Pre-Veterinary Minor
Undergraduate Studies

Develop A Strong Foundation To Get Accepted Into Veterinary School And Thrive In The Field

Admission to veterinary school is highly competitive. Working in the veterinary field comes with its share of difficult, and often messy, responsibilities! However, it is a career that is ideal for many animal lovers. If you have a passion for animals and have patience, a strong stomach, and the ability to handle the aspects of the job, a career in veterinary medicine could be the perfect career for you.

The pre-vet minor at Immaculata is carefully designed to provide you with the skills and knowledge necessary to successfully gain admission to veterinary school and to help you thrive as a veterinary physician.

While at IU, you pursue a major in your selected interest (typically biology or chemistry) with the addition of the pre-vet minor. This combination will insure that you enroll in the appropriate courses to satisfy veterinary school admission requirements. You will also receive direction and advice from your advisor regarding the next steps you should be taking to prepare for application to veterinary school.

In addition to the requirements of the biology or chemistry majors, highlights of the pre-vet minor include:

  • Special problems—clinical experience and shadowing
  • Animal behavior
  • Principles of physiology

Immaculata alumni have been accepted to these veterinary programs:

  • Atlantic Veterinary College at University of Prince Edward Island
  • Ross University School of Veterinary Medicine

Medical School Basic Prerequisites

  • 12 credits of Biology – Including Genetics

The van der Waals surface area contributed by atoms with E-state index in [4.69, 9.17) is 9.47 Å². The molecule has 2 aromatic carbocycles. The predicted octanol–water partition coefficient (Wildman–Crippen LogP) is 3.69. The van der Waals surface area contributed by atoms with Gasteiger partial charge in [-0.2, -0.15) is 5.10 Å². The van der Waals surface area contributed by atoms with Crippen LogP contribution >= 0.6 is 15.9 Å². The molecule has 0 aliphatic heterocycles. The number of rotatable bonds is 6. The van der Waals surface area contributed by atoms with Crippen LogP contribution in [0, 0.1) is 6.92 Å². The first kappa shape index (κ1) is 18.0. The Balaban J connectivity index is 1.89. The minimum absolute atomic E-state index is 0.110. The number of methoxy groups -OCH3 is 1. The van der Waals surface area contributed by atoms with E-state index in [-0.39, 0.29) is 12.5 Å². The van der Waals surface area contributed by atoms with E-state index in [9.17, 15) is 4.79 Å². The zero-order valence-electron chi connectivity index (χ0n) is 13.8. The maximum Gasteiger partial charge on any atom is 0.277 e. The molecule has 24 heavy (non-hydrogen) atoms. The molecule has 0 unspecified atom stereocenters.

• 16 credits of Chemistry – Including Biochemistry & Organic Chemistry
  • 8 credits of Physics
  • 6-8 credits Calculus and/or Statistics
  • A minimum of 24 semester hours is required in areas of humanities ( History, Foreign Language, Philosophy, Arts, etc), social science (Sociology, Economics, Political Science, Anthropology, etc.)  and behavioral science (Psychology, etc.).
  • 6 credits of English composition and literature

 

We had weekly presentations from professionals working in the most fascinating careers in biology, granting students an in-depth look at a day in the life of potential careers. Every professor seemed to have an interesting project or research opportunity in the works, and it was not uncommon to find a huddle of them discussing it in the halls and welcoming student input. For four years I studied (and napped) in the library, threw Frisbees on the grass, participated in flash mobs in the dining hall and laughed too loudly in the halls of the biology wing. I always knew I had an infallible support system built of my wonderful biology and chemistry professors and my fellow peers.

Kate Crossman ’14

Emergency Veterinarian, Metropolitan Veterinary Associates

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